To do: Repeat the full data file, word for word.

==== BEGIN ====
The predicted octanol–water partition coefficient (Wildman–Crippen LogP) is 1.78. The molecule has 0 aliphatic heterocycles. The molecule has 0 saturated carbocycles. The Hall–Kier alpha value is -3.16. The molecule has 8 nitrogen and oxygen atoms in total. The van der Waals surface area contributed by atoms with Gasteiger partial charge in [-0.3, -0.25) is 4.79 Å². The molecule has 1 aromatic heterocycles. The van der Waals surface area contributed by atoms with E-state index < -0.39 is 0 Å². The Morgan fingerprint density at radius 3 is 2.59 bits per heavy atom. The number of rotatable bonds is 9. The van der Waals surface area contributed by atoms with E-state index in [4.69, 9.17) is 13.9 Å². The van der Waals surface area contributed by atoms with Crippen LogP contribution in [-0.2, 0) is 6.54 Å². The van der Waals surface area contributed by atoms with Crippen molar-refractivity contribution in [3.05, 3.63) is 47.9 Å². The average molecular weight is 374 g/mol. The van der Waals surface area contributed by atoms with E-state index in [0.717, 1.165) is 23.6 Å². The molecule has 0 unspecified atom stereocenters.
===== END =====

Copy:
The predicted octanol–water partition coefficient (Wildman–Crippen LogP) is 1.78. The molecule has 0 aliphatic heterocycles. The molecule has 0 saturated carbocycles. The Hall–Kier alpha value is -3.16. The molecule has 8 nitrogen and oxygen atoms in total. The van der Waals surface area contributed by atoms with Gasteiger partial charge in [-0.3, -0.25) is 4.79 Å². The molecule has 1 aromatic heterocycles. The van der Waals surface area contributed by atoms with E-state index < -0.39 is 0 Å². The Morgan fingerprint density at radius 3 is 2.59 bits per heavy atom. The number of rotatable bonds is 9. The van der Waals surface area contributed by atoms with E-state index in [4.69, 9.17) is 13.9 Å². The van der Waals surface area contributed by atoms with Crippen LogP contribution in [-0.2, 0) is 6.54 Å². The van der Waals surface area contributed by atoms with Crippen molar-refractivity contribution in [3.05, 3.63) is 47.9 Å². The average molecular weight is 374 g/mol. The van der Waals surface area contributed by atoms with E-state index in [0.717, 1.165) is 23.6 Å². The molecule has 0 unspecified atom stereocenters.